When I first heard about the Hogmanay Torchlight Procession, I thought it would be a procession where torch bearers marched on streets, while everyone else stood nearby and simply watched. However, as the marching band and Jarl Squad walked by, everyone started joined in. I followed and soon started walking beside the Vikings, excited to be right in the middle of the action and surrounded by torch bearers.
7. Carry a Torch for Charity
While the event is free and unticketed, people could buy torches for the event. The profit from selling torches went towards two charity groups, Radio Forth cash for Kids and Barnardo’s Scotland. It was a great way to participate in the celebrations while helping out with good causes.
8. Exploring Edinburgh at Night
The Torchlight Procession begun at the George IV Bridge, then continued onto the Mound, down Princes Street, and eventually up Calton Hill. Walking around central Edinburgh at night amidst thousands of people carrying torches, I saw an exciting sight that was very different from anything I’ve seen during the day or on a normal evening out.
9. Photographic Moments
From my arrival at the starting point of the procession, to the final moments of fireworks at Calton Hill, I saw cameras everywhere. It was no surprise, because the procession offered a great photo opportunity for professionals and amateurs alike. Many photographers, with their heavy gear and massive lens, were there to document the event and the crowd, while others took out their point-and-shoot cameras and phones to preserve their great memories of the night.
10. Playing with Fire
I must admit, a big reason that the Torchlight Procession interested me was the chance to be surround by fire. It’s rare that you have the chance to walk around urban streets, lighting torches and waving them in a crowd. As dangerous as that sounds, there were many security personnel around and everyone was cautious while having fun. No fire disaster happened and we all survived to tell the tale.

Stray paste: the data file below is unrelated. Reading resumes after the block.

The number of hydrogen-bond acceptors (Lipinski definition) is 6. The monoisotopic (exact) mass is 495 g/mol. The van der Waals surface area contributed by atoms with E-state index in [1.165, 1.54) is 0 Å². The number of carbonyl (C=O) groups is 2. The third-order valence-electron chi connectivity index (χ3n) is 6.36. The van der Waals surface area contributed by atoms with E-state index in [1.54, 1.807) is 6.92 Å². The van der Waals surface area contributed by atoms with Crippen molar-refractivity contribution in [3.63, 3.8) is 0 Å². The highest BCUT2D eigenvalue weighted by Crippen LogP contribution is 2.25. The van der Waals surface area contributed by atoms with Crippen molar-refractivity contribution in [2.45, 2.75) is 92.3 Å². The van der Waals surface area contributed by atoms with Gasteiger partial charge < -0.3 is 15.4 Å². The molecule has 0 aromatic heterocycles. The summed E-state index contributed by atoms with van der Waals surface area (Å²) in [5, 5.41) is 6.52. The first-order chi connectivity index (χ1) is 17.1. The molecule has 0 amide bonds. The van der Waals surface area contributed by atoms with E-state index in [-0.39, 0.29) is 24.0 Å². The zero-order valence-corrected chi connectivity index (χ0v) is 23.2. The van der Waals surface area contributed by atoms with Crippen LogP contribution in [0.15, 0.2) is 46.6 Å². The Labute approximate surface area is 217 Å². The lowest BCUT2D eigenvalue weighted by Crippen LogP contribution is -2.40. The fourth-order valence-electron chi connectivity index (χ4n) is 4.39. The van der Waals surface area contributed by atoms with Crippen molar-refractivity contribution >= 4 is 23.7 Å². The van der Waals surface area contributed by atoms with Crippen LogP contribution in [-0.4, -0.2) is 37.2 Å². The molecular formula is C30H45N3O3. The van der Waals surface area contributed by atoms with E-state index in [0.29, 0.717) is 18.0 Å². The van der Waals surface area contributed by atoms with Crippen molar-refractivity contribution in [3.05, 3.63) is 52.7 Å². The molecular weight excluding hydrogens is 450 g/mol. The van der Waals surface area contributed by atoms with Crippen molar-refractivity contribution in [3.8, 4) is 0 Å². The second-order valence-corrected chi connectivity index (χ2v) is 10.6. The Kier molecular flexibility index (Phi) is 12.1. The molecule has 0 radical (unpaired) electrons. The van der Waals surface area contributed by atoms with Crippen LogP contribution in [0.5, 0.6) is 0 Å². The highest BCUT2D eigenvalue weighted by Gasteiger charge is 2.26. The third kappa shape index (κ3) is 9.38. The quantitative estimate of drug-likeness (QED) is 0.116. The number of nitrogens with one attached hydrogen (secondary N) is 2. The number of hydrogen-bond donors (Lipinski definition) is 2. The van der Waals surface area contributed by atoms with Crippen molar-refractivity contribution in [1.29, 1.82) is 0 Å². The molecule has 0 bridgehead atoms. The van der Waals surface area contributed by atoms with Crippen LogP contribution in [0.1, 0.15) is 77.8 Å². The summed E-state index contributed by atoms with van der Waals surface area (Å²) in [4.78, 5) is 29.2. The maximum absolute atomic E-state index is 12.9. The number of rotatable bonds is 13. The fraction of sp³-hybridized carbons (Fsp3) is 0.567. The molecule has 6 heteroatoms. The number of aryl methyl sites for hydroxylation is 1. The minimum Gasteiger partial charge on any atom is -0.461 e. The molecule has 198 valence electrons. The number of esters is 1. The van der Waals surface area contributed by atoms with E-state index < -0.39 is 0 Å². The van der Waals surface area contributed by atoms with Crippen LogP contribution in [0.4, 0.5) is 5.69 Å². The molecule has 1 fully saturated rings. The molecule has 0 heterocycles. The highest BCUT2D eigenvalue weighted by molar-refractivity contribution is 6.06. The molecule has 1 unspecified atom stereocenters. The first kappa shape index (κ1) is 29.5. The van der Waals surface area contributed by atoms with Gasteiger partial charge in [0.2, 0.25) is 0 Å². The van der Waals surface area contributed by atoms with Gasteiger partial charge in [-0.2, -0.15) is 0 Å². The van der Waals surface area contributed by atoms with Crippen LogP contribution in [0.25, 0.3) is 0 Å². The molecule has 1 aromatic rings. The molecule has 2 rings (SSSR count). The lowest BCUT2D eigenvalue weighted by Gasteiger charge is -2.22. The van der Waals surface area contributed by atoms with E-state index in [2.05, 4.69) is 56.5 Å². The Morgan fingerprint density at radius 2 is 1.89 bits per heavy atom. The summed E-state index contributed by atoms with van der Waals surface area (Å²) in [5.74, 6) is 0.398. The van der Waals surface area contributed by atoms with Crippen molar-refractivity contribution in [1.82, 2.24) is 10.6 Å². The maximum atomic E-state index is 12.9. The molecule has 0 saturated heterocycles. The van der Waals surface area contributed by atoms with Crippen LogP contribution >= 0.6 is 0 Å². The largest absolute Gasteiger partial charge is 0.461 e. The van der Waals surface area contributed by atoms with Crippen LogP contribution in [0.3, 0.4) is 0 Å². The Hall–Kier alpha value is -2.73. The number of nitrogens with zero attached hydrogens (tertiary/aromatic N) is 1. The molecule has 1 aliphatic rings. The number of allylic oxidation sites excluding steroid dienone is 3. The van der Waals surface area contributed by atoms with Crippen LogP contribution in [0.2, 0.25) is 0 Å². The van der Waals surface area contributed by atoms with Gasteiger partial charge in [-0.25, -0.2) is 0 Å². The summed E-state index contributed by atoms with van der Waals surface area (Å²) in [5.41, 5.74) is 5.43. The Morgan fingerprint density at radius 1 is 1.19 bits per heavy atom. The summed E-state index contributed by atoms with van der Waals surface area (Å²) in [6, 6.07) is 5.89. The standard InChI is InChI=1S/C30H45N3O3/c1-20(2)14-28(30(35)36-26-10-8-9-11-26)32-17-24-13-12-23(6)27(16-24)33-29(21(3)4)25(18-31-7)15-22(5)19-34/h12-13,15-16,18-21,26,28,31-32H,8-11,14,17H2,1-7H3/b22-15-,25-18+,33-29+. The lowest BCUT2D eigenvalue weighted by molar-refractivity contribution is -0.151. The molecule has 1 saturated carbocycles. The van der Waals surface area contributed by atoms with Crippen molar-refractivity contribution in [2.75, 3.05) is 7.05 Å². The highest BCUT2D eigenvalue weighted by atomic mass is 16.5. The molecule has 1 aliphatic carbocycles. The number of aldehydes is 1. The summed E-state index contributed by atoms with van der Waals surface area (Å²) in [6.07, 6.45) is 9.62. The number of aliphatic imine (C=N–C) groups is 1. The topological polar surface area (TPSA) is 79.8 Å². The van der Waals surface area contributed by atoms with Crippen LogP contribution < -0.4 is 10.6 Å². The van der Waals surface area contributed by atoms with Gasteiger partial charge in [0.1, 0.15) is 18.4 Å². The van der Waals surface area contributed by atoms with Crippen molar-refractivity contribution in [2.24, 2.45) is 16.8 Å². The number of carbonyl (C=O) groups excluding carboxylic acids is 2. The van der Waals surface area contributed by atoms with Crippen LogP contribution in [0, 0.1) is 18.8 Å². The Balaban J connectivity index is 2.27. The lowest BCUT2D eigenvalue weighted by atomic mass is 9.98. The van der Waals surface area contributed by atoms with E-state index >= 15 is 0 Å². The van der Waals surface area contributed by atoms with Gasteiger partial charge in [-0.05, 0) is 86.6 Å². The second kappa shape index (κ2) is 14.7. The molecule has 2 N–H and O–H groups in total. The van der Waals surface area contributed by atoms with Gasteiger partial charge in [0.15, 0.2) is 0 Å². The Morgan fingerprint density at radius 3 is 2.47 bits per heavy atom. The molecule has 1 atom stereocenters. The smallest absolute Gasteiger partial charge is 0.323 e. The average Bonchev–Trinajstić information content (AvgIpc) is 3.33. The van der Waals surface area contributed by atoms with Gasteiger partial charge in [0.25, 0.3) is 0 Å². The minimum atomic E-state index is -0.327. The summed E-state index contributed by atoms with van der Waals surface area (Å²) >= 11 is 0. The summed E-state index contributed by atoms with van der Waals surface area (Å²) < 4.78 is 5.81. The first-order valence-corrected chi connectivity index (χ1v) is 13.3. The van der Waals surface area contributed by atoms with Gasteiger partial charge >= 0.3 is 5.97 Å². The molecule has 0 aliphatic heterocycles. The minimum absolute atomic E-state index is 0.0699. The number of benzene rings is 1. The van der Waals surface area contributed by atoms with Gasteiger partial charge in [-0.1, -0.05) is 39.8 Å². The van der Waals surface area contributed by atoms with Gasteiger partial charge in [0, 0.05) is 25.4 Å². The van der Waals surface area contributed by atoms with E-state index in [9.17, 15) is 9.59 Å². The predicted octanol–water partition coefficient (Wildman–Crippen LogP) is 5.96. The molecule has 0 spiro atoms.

11. A Different View of Calton Hill
Calton Hill, a must-visit spot for any visitors to Edinburgh, has long been known as the home of iconic monuments, as well as a good spot for views of the Edinburgh skyline. On the night of the torchlight procession, however, it was lit by a sea of torches. The Nelson Monument was lit in blue, and two strands of light intersected above it, forming the Saltire, a symbol that appears on the flag of Scotland.
12. Celebration and Reflection
As thousands of people climbed up Calton Hill and waited for fireworks to begin, friends and families formed small circles to celebrate, and joined the tip of their torches to keep the fire alive. Others stood in quiet reflection, watching the crowd and the city below.
13. Fireworks, Fireworks, and even more Fireworks
Needless to say, fireworks are common at New Year’s Eve events around the world. Fireworks filled the sky above Calton Hill on the evening of the torchlight procession, offering an explosive end to the night’s celebration.
14. Welcoming the New Year
As the last of the fireworks scattered in the night, a gigantic 2014 sign was lit on fire. The crowd started trickling back down Princes Street and carried on celebrating. The torchlight procession marked only the start of Edinburgh’s Hogmanay and festive events continued throughout the city until January 1.